This led to a search for smaller connectors, replacing our original full-size HDMI connector with a micro HDMI connector. Both the full-size HDMI and micro HMDI connectors are functionally identical, with 19 pins, so in a rational universe the pinouts would be the same, yes? Hahaha! No. The pinouts are permutations of each other: Pin 1 on the full-size connector is pin 3 on a micro connector and so on, which caused much scratching of heads until we realized what was going on.

Another issue was the integration of wireless connectivity on the CM4. With the CM3, we could treat it as largely a black box, but wireless signals inevitably mean an antenna. Consequently, we had to keep the exact location of CM4's antenna in mind when we were routing the traces for our circuit board. Each one of its four layers needed to have an unmetallized window beneath the antenna for optimum performance.

After that, the issues became more subtle. Developers using Raspberry Pi hardware are used to excellent documentation, but as the team was more or less working from live engineering documents we were sometimes led astray by errors. (For full details of all our major issues, you can visit our website!)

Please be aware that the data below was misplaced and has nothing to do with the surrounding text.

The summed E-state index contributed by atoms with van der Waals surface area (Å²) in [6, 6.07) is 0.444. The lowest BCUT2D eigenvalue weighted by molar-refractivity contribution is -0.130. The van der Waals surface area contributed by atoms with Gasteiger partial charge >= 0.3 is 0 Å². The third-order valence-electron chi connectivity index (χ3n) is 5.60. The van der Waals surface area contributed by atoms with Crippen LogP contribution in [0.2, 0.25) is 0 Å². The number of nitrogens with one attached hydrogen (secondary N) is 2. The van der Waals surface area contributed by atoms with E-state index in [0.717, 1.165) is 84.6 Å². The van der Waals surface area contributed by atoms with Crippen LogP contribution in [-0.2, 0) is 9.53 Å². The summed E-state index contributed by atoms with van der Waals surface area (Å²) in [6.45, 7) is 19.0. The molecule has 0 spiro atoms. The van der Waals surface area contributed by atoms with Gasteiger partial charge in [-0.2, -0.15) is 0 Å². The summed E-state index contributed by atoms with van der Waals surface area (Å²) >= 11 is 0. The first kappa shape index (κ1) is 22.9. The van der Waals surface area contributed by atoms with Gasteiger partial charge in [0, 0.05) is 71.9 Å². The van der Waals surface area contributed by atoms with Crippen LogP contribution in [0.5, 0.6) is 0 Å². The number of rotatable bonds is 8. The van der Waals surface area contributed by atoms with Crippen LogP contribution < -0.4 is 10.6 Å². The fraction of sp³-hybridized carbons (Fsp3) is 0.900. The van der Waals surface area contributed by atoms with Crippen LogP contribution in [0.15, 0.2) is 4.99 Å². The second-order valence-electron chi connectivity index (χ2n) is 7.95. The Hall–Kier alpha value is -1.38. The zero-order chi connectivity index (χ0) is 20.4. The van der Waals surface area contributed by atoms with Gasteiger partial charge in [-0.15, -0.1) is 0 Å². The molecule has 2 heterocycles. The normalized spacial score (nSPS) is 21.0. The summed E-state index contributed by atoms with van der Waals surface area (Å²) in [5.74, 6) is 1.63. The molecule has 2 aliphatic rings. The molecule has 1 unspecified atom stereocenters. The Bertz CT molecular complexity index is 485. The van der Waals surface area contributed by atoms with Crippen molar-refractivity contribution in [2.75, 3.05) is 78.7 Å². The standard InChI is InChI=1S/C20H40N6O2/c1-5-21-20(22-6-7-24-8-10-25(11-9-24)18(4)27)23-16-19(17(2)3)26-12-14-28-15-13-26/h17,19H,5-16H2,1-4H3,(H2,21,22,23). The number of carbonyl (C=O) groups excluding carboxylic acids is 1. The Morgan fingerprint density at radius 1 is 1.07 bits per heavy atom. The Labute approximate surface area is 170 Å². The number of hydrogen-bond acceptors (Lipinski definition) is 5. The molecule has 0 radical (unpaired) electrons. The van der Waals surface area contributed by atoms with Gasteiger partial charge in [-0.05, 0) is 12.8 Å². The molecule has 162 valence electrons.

We have finally completed the new design, and by the time you read this we should have launched the StereoPi v2 on Crowd Supply. We are also working on a complete handheld stereoscopic camera kit that we expect to release shortly for those who want to get up and running as quickly as possible. But the thing my partners—Sergey Serov and Sergey Roshupkin—and I are most looking forward to is seeing the wave of cool new projects we hope are enabled by our efforts!

This article appears in the February 2021 print issue as “Stereo Vision."

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From WinZips to Cat GIFs, Jacob Ziv’s Algorithms Have Powered Decades of Compression

The lossless-compression pioneer received the 2021 IEEE Medal of Honor

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Photo: Rami Shlush

Lossless data compression seems a bit like a magic trick. Its cousin, lossy compression, is easier to comprehend. Lossy algorithms are used to get music into the popular MP3 format and turn a digital image into a standard JPEG file. They do this by selectively removing bits, taking what scientists know about the way we see and hear to determine which bits we'd least miss. But no one can make the case that the resulting file is a perfect replica of the original.

Not so with lossless data compression. Bits do disappear, making the data file dramatically smaller and thus easier to store and transmit. The important difference is that the bits reappear on command. It's as if the bits are rabbits in a magician's act, disappearing and then reappearing from inside a hat at the wave of a wand.